If you can see relationships between artists, you can go deep into it and that’s what I want to create: A sort of atmosphere of research, ya know? You start at Zeppelin, then you back to the blues and where that came from. You listen to Jack White and then who influenced him, and equally groundbreaking musicians that inspired them. And it becomes this enormous organism, and hopefully an enormous orgasm (laughs). 

I recently read Rod Stewart’s autobiography, and in it he talks about how his music as well as other artists’ music, including The Rolling Stones, Eric Clapton and Jeff Beck, was influenced by the blues. What was it like during this time period?

I was in the clubs at the time you’re describing with Mitch Mitchell saying to me, “Why don’t you come see me play with this black bloke?” And I did, and it was Jimi Hendrix. I was there in London at the birth of the skinny rock and roll dudes being inspired by the blues. It was a phenomenal hybrid, which I’ll explore deeply in my show. It’s why working working class English boys and girls would turn to the oppressed black slave music that came out of oppression – out of Chicago and the Delta. Why would that be? I think it’s because it’s almost the same today: You get out of the ghetto by being a rapper or a sports figure. It’s the same man, you know?

Yeah, Jeff Beck was heavy. But there were a lot of people that were plugging in and turning up because rock and roll was blues real loud, essentially. And if Chuck Berry hadn’t existed, there wouldn’t be a Mick Jagger or Keith Richards. I mean imagine a world without Chuck Berry in it. What a horrible thought. (laughs). But they were smart enough to marry that with the poetry of Arthur Rimbaud and the style of Oscar Wilde. It was this pop-hybrid of Muddy Waters, Oscar Wilde and Lord Byron with a slide guitar. It was this incredible cocktail of stuff.

Your modern music seems to harken back to that classic three-chord rock and roll. 

Yes, because what happens is, as an artist in the beginning it’s all about passion. Then you learn how to do it and you learn the chords that are complicated, and to keep yourself interested you start experimenting. And you lose sight of why you did it in the first place. Rock and roll is a synonym for having sex. It’s not a synonym for meditation. So you’ve gotta roll with it. And, for me, I went on all sorts of tangents because I was thinking too much. But when I got back to it three years ago, when I was in Texas recovering from an accident, I broke a lot of bones, I had time to reflect on what I really wanted to do, so I started to write. I couldn’t write with my right arm because it was smashed, so I wrote with my left hand these social media updates and people started to respond. So I took those ideas and put them to simple chords, blues-based music and I wrote “My Baby Saved My Ass,” (laughs) which sounds funny and cute but it’s true. It’s a redemptive song about the redemption of love transcending a drug addict’s downward spiral.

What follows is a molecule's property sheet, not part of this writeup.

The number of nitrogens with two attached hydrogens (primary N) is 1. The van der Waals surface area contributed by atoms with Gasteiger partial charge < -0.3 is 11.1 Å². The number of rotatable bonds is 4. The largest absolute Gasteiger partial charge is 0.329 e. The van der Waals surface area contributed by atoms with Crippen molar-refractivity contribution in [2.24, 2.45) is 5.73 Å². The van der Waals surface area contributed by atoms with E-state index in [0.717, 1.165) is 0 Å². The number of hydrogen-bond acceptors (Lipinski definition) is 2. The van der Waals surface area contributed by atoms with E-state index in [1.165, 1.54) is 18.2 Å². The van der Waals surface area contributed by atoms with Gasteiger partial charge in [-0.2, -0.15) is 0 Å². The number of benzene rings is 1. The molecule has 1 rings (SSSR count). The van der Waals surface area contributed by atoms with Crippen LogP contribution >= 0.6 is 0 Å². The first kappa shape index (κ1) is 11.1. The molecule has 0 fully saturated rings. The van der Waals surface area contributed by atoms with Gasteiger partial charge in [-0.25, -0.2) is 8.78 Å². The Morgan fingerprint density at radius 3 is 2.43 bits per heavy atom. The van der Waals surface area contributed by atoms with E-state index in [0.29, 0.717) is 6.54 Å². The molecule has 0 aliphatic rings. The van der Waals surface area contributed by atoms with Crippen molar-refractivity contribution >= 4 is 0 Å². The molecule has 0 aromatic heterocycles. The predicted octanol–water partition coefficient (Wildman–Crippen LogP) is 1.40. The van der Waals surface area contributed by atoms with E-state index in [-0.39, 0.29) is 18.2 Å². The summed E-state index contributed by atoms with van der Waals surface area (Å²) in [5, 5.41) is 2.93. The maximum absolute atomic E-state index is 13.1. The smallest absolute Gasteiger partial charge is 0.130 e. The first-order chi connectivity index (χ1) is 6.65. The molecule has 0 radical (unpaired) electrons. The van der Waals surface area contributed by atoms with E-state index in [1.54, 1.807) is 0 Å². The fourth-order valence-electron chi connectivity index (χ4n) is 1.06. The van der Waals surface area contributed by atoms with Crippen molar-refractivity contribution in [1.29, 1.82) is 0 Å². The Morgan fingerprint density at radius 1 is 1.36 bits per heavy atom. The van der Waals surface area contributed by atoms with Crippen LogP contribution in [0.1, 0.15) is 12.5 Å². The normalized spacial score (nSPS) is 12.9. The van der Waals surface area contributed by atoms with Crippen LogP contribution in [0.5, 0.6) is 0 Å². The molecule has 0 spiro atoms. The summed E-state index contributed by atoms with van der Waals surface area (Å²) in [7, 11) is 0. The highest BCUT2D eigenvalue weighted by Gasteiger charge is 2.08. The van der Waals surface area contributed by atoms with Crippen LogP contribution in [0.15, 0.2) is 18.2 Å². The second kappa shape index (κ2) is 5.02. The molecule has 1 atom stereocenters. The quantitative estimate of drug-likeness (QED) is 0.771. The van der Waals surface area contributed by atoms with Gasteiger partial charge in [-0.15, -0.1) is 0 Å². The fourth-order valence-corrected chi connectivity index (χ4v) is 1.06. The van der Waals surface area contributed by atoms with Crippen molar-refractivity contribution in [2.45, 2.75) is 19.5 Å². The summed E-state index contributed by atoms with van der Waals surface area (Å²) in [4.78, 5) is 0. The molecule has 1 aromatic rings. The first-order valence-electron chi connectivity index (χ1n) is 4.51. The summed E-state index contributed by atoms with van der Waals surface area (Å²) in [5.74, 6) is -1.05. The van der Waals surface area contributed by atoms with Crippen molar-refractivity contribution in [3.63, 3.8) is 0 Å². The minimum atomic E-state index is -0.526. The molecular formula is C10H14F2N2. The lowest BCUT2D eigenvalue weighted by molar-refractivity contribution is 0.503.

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Stephen King once stated that, “The idea that creative endeavor and mind-altering substances are entwined is one of the great pop-intellectual myths of our time.” Like King, you’ve overcome drugs and alcohol. Do you agree that these substances don’t enhance an artist’s creative work?

He and I are the only ones that have said that. I mean, I’ve been saying that for 30 years. The myth of the self-destructive genius is bullshit. And I can give you one and only one example: Jim Morrison did not write the “Great American Novel” … and he could have. And it’s as simple as that. Genius is divine; it’s a talent you’re given by the universe. It’s like being born beautiful and you fuck yourself up.

I always think of Chet Baker and his beautiful face and how ravaged it was at the end of his life when he fell out of a hotel room window and smashed his skull because of heroin. So, I’m with Stephen King. It is a myth, and I’m 100% more creative with clarity than I am in a fog. I might think I’m a genius, but I’m not.

What made you stop using drugs?

I looked in the mirror and I looked like a monster. And I’m way too narcissistic and vain to look like that. I can honestly say vanity got me through it (laughs). I felt like a fool, and there’s nothing worse for me than feeling foolish. And being a slave to something? Good lord! I can’t be owned by a bag of white powder…unless it’s foundation. It’s absurd; it’s childlike. Unfortunately many of our greatest artists capitulated to it and died, and that’s a shame.

To answer your question, I’m not being glib when I say I looked in the mirror and didn’t like what I saw. It was absolute vanity. But once I got into that spiritual groove, I woke up from the trance of drugs. And I wrote “Obsession” within the first few weeks of being sober. Everybody around me was saying “I’m obsessed with this” and “I’m obsessed with that.” Is it an obsession? Yes. So I thought, OK, and I wrote that song, which was a worldwide hit because people could relate to the thing. 

Trailer – Louis CK’s New HBO Special

Below is a very funny trailer promoting Louis CK’s new HBO comedy special in April, which was filmed during Louis CK’s current tour.

It’s All In The Details

I’m in the process of writing my first novel, and it’s a time-consuming endeavor because I work two jobs and I’m in graduate school. However, now that I have a new Google Chromebook, I’m starting to make some headway. Having just written a new chapter, I came to a realization about what makes a book memorable to readers – details.

Many of the most effective modern authors (e.g., Ken Follett, Lee Child, etc.) write stories that resonate with readers because they pay close attention to the details. By this I mean they take great care in making sure their stories are infused with a considerable amount of specificity. Whether it’s describing the color and texture of a piece of clothing or slowly unveiling a gripping backstory for one of the lead characters, these authors understand the value in creating a three-dimensional world that readers can practically smell, taste and touch.